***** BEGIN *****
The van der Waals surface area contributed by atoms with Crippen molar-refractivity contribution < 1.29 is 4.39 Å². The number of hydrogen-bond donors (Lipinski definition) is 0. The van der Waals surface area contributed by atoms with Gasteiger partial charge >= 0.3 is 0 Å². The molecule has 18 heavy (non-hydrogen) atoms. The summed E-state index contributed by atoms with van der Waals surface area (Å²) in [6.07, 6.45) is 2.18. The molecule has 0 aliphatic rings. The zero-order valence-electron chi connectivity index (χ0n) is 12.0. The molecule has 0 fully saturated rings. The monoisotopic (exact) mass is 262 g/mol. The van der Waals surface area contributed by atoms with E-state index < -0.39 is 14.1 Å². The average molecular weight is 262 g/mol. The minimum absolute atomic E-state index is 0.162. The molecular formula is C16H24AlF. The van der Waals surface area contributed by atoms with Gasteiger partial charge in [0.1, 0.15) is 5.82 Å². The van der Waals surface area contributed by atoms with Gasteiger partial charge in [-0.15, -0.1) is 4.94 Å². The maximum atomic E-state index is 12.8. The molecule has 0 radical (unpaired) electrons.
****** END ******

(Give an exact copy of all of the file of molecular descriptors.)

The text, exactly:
The van der Waals surface area contributed by atoms with Crippen molar-refractivity contribution < 1.29 is 4.39 Å². The number of hydrogen-bond donors (Lipinski definition) is 0. The van der Waals surface area contributed by atoms with Gasteiger partial charge >= 0.3 is 0 Å². The molecule has 18 heavy (non-hydrogen) atoms. The summed E-state index contributed by atoms with van der Waals surface area (Å²) in [6.07, 6.45) is 2.18. The molecule has 0 aliphatic rings. The zero-order valence-electron chi connectivity index (χ0n) is 12.0. The molecule has 0 fully saturated rings. The monoisotopic (exact) mass is 262 g/mol. The van der Waals surface area contributed by atoms with E-state index < -0.39 is 14.1 Å². The average molecular weight is 262 g/mol. The minimum absolute atomic E-state index is 0.162. The molecular formula is C16H24AlF. The van der Waals surface area contributed by atoms with Gasteiger partial charge in [0.1, 0.15) is 5.82 Å². The van der Waals surface area contributed by atoms with Gasteiger partial charge in [-0.15, -0.1) is 4.94 Å². The maximum atomic E-state index is 12.8. The molecule has 0 radical (unpaired) electrons.